Lighting glows around that sanctified body, underlining Sam’s All Night Shiner, Beckett’s Wake. It’s named Hello Sam Redux, a sculpture and installation designed by Brian O’Doherty specifically for Easter – Beckett born just before 1906’s feast-date. Lighting plays on it at different junctures to expose impasto’d planes of colour broken with shade. It’s a little like Beckett’s 1965 title evoking prone sculpted bodies: imagination dead imagine, and certainly a prone body from the fictions elsewhere depicted in this series, flickeringly evoked: we’re reminded of The End where the protagonist sinks physically and psychically into silence.


Lovett’s tread like Pappenheim’s along a rhomboid tightrope of light around the body enacts its own rituals, watching over a wake corpse. We’re witnessing a psychic drop in consciousness, rehearsing death. Lovett’s penultimate monologue rehearses various terminal gurgles and screams including the very last, a commedia finito in bleak giggles. Only where he enunciates the end do we know he’ll not come back.


For it’s not simple to navigate the camber of this construct, whether or not the excerpts add up to a narrative, which they do, or how the language of lessness powers silence which we’re treated to as the evening wears itself dry of laughter. Music edges prominence. After Pappenheim’s final singing Lovett too joins her in muted company: the piece rounds itself full circle smoking back to the piano trio, one magnificent cadenza from Schrey’s Hardanger d’Amore, after a final phase-out from the chorus.


Another outstanding phasing is Simon Bennison’s lighting, beautifully chosen, shifting and following; it’s the most mesmerising even in this series.


I was seated next to a Beckett director who’d not seen Lovett comparing him to Patrick Magee and Jack MacGowran, lamenting Beckett’s absence in the mainstream, how we need this quicksilver language. It’s that quicksilvering across smile and forehead that distinguishes Lovett, the willingness to fail and fail better – though no failure attends this hybrid of which this writer entertained questions before seeing it.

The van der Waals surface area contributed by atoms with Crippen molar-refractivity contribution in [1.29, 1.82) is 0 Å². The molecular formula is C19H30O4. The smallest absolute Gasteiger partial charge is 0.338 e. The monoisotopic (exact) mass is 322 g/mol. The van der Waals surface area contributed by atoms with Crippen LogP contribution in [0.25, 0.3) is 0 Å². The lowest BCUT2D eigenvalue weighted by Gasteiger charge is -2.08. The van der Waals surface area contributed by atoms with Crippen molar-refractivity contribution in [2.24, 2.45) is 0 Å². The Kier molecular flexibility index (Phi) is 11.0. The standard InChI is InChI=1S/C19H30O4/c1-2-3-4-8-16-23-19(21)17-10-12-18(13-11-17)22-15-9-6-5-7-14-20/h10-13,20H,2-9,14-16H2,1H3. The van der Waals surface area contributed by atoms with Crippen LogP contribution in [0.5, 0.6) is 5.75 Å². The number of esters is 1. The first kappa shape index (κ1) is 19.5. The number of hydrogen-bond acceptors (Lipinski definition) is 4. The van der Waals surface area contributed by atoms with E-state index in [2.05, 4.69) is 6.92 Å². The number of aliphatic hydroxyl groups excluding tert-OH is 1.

Beckett’s texts from certain narratives are easily enough stitched together but the humour – so much of it’s not lost on this audience – and selection is all; these were sovereign. They inhere on Beckett’s confinement, from his first post-war strand of fictional public assistance – and the compelled nature of those like his protagonists who fall off it at the opening of novellas – through his characters’ retreats in later fiction.


Never before have Beckett’s fantastically detailed solipsisms so danced from facial to ensemble movement. Hegarty Lovett’s choreographed as well as directed the most rapturous Beckett cabaret conceivable, using even Beckett’s own music, though it’s difficult to place where.


This series so variously conceived and inflected by Lovett for the most part, surely discloses a lessness somewhere, a slighter text or necessarily realisation of its sliver-ness perhaps; or here in Here All Night a concept not ideally realized in rationale or execution. One did expect this, it’s reasonable. It didn’t happen. Here All Night is in every way a culmination, a visible hommage yes but a distillation too.


Happily Gare St Lazare Ireland distil Beckett on a permanent basis, though not enough are seeing it in London. The marvellous Coronet’s ideal for this project, though with currently 180 seats (only 400 when renovation kicks in) we’re curiously privileged to witness what’s the most consummate, complete and certainly ambitious project to realize Beckett’s fiction – his ‘important work’ – as drama. Whether or not we agree with Beckett on this point, Gare St Lazare resoundingly prove theirs.